I really felt as if I was central witness sitting in the same room in front of the Murder Wall – the wall where all information and photographs of the crime scene are displayed. I was there sat beside Kate and feeling her frustration and vulnerability. Kate had an interesting backstory and personal story which enhanced the novel as it was so different to other ‘detective’ stories I’ve read.

You only get as much information as the police uncover, with the exception of passages from the killer’s point of view. Very very clever…..

So I decided to walk in Kate’s footsteps and see her investigate the crime through her eyes…

1. The iconic Newcastle Quayside where the murder of Alan Stephens takes place  and the Exhibition park where we first meet Jo Soulsby in Chapter two:

The Sage
The Sage
The Millennium Bridge
The Millennium Bridge

The quayside was buzzing with energy. On the south side of the river, the Sage music centre sat like a silver bubble gleaming in the moonlight.  To the left of it, the gateshead millennium bridge…page 12

2. Exhibition park….

The entrance to Exhibition Park
The entrance to Exhibition Park
Getting a taxi outside of the park as Jo Soulsby would have done
Getting a taxi outside of the park as Jo Soulsby would have done

Jo Soulsby looked down at her feet, hoping the two young women hurrying from the northern exit of Exhibition Park hadn’t noticed her.

Hauling herself from the bench, she moved unsteadily toward the perimeter fence…

Almost immediately, a taxi pulled to the kerb – page 18,19

3. Swan house roundabout

55 Degrees North
55 Degrees North
Looking at the Tyne Bridge from 55Degrees North
Looking at the Tyne Bridge from 55Degrees North

Daniels was stationary at the North end of the Tyne bridge , waiting to gain access to the Swan House roundabout. In the centre of the island, looming  high above the city, was a former government block converted to apartments  and renamed 55 o North. She stared up at it, wondering why anyone would want to live above  a traffic nightmare. – page 58

 3. Jesmond – where Kate Daniels lives

Holly Avenue where Kate Daniels lives
Holly Avenue where Kate Daniels lives
Holly Avenue  - the home of DCI Kate Daniels
Holly Avenue – which is the home of DCI Kate Daniels?
Kate's view of her street on her way home?
Kate’s view of her street on her way home?

The leafy suburb of Jesmond was a cosmopolitan area with good shops, hotels, restaurants and trendy bars. Although it was different to the rural area where Daniels had spent her childhood, she liked the fact that it still retained a villagely feel. – page 58

 4. Dene’s deli in Jesmond

The leafy streets of Jesmond
The leafy streets of Jesmond
Dene's Deli - the home of the perfect sandwich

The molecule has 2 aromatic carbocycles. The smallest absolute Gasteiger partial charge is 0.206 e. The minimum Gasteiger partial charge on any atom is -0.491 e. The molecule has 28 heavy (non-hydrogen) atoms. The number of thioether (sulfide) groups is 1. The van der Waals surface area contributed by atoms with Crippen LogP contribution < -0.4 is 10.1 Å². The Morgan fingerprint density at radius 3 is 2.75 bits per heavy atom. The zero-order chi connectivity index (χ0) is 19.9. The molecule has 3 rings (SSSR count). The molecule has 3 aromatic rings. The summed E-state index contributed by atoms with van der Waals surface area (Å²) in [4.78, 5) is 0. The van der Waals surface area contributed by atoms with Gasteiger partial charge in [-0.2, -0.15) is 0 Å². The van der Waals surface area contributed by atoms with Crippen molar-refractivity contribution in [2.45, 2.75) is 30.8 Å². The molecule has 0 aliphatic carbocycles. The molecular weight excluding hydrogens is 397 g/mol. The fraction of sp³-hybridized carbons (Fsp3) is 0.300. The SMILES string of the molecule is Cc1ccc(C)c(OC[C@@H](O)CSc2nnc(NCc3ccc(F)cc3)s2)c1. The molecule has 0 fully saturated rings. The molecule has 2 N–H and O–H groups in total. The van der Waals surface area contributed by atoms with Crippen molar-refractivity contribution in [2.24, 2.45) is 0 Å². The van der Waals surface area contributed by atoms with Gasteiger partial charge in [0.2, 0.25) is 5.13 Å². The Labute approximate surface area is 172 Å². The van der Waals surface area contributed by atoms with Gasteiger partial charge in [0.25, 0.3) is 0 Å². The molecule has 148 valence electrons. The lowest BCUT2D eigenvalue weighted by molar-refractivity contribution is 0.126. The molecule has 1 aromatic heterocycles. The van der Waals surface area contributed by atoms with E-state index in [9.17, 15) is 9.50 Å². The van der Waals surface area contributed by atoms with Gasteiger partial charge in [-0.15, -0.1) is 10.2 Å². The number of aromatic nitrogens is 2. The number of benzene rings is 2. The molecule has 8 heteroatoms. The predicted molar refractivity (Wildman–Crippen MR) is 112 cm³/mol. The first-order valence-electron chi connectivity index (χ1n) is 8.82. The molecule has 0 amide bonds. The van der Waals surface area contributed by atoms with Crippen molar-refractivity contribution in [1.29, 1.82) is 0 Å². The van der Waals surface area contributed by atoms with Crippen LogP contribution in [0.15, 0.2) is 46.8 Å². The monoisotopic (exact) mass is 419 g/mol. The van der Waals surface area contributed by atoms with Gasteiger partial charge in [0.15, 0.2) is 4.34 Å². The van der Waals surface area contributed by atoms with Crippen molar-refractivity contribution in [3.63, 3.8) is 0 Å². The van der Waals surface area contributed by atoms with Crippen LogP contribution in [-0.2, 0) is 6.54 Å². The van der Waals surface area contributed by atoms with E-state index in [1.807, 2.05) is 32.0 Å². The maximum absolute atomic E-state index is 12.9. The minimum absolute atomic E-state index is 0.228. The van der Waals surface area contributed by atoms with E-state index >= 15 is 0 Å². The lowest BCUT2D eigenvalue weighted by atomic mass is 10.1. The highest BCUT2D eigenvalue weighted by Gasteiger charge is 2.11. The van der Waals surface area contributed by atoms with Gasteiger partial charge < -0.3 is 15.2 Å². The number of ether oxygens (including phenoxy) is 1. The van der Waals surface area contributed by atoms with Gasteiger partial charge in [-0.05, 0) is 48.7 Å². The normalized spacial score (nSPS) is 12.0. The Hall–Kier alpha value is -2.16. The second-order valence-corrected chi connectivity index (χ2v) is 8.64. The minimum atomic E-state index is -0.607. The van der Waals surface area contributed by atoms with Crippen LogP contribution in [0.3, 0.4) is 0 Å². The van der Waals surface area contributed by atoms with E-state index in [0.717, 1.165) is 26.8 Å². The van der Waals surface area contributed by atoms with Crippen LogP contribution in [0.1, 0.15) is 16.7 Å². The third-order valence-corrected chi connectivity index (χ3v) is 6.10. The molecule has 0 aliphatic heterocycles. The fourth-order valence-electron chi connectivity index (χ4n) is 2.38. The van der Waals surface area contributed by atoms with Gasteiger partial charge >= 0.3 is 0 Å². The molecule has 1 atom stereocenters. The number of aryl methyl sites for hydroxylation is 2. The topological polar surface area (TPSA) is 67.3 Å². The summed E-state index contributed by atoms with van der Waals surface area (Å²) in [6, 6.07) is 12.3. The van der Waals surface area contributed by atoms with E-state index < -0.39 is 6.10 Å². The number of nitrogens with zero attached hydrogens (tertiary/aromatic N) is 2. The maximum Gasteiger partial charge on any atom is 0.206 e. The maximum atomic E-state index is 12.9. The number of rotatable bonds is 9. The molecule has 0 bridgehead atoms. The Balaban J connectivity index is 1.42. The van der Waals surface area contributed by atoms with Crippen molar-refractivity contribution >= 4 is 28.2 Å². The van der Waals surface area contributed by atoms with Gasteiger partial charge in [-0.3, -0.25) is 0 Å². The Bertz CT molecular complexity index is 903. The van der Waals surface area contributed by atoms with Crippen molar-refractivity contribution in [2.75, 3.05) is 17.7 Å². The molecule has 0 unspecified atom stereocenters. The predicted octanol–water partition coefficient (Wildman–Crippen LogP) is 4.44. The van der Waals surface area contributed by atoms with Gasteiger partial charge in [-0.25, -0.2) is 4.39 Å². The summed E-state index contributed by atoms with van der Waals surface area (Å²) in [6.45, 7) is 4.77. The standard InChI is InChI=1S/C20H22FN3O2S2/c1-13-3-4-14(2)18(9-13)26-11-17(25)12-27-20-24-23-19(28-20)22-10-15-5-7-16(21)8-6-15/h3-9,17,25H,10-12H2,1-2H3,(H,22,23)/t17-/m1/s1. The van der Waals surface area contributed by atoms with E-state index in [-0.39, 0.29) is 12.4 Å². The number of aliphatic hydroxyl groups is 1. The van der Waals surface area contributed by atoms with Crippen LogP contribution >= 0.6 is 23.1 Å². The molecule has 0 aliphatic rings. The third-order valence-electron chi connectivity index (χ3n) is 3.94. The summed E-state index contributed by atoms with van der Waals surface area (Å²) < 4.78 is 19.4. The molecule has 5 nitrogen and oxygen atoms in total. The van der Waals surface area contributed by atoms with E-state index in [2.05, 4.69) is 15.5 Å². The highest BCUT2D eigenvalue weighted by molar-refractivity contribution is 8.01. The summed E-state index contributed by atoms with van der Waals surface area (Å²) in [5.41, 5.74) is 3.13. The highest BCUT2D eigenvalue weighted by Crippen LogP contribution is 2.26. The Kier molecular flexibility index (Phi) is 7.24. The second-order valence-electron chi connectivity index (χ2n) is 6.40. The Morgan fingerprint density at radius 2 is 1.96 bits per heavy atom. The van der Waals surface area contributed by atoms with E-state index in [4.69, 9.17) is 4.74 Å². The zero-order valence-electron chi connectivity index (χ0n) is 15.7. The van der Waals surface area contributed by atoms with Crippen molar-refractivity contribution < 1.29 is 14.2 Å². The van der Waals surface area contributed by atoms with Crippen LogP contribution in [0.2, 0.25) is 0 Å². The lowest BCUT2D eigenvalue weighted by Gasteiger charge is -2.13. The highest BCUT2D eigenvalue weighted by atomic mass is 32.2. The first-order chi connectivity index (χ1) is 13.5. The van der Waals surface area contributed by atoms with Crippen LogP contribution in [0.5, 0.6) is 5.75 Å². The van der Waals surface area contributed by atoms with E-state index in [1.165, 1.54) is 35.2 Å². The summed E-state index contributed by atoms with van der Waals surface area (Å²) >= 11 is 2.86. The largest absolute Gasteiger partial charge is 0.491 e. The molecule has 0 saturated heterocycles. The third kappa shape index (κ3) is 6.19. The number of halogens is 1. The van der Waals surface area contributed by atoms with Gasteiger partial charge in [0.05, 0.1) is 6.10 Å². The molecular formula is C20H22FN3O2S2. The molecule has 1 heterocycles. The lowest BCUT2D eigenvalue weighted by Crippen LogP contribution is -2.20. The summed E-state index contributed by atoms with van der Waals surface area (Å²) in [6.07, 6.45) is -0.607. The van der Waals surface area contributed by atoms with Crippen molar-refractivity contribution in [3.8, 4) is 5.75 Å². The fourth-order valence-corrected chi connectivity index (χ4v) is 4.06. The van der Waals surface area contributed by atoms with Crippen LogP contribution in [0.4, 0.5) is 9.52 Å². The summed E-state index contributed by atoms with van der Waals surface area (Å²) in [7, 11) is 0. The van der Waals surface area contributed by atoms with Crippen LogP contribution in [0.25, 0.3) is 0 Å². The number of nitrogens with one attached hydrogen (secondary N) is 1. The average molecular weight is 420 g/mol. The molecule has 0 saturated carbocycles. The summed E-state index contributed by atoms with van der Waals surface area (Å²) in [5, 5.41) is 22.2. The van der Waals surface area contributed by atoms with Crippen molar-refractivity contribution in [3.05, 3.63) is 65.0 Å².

Dene’s Deli – the home of the perfect sandwich

‘The best sandwiches around as far as Daniels was concerned.” – 119

I second that. I mean where else can you get a baguette stuffed with bacon and hot mango sauce! I ate this in one hand with my novel in the other. Food for all the senses hehe

 5. The Baltic on Newcastle’s Quayside:

The Baltic
The Baltic

Daniels walked to the window and  looked out at the Millennium Bridge; a giant  curved structure known locally as the ‘blinking eye’. Her won eyes  followed a large party of students  making their way across the river to the Baltic, a converted flour mill,  now a centre of contemporary art, the largest gallery of its type in the world. – page 162

 6. The living room on Grey street where she meets her colleague Ron Naylor..


Always the policeman, she knew he’d sit facing facing the door, careful never to turn his back on potential trouble. – 181

Murder Wall is the first in the series of  cases for DCI Kate Daniels and I can’t wait to read them next. They are not only fascinating and brilliant insights into police procedures and a well-developed female protagonist but a great way of exploring some lovely areas of Newcastle.

Take the book. Take the bus to Jesmond. Eat at Dene’s Deli and spend time with Kate Daniels on the Quayside. Get into the heart of the story and experience the city that Mari Hannah showcases so well.

New Lanark Spinning New Lives – a literary gem in Scotland

C.A. Hope has done two of my favourite things – written an historical novel based on true facts and set in a real place. And she has written a book that really places you at the heart of the people who lived and worked in New Lanark, and at the heart of their everyday lives.

New Lanark - Spinning New  Lives. Reading the book on site!
New Lanark – Spinning New Lives. Reading the book on site!

The New Lanark cotton mills –  now a UNESCO world heritage site is a place of discovery and hidden history. There is plenty to see on a visit there such as inside the homes and shops of the workers, but it is with the book ‘New Larnark- Spinning new lives’ that the voices from history whisper from the stone buildings and the surrounding forest.

 The story

David Dale was a wealthy Glasgow business man who had plans for a new cotton mill. He found the perfect site at the Falls of Clyde, with its close proximity to the town of Lanark in 1784. He went on to build a mill village at the foot of the Falls and so New Lanark was born.

New Lanark
New Lanark

Dale was ahead of his time as he believed that workers’ conditions should be fair and honest. He was responsible for showing that business could be done right yet still be profitable.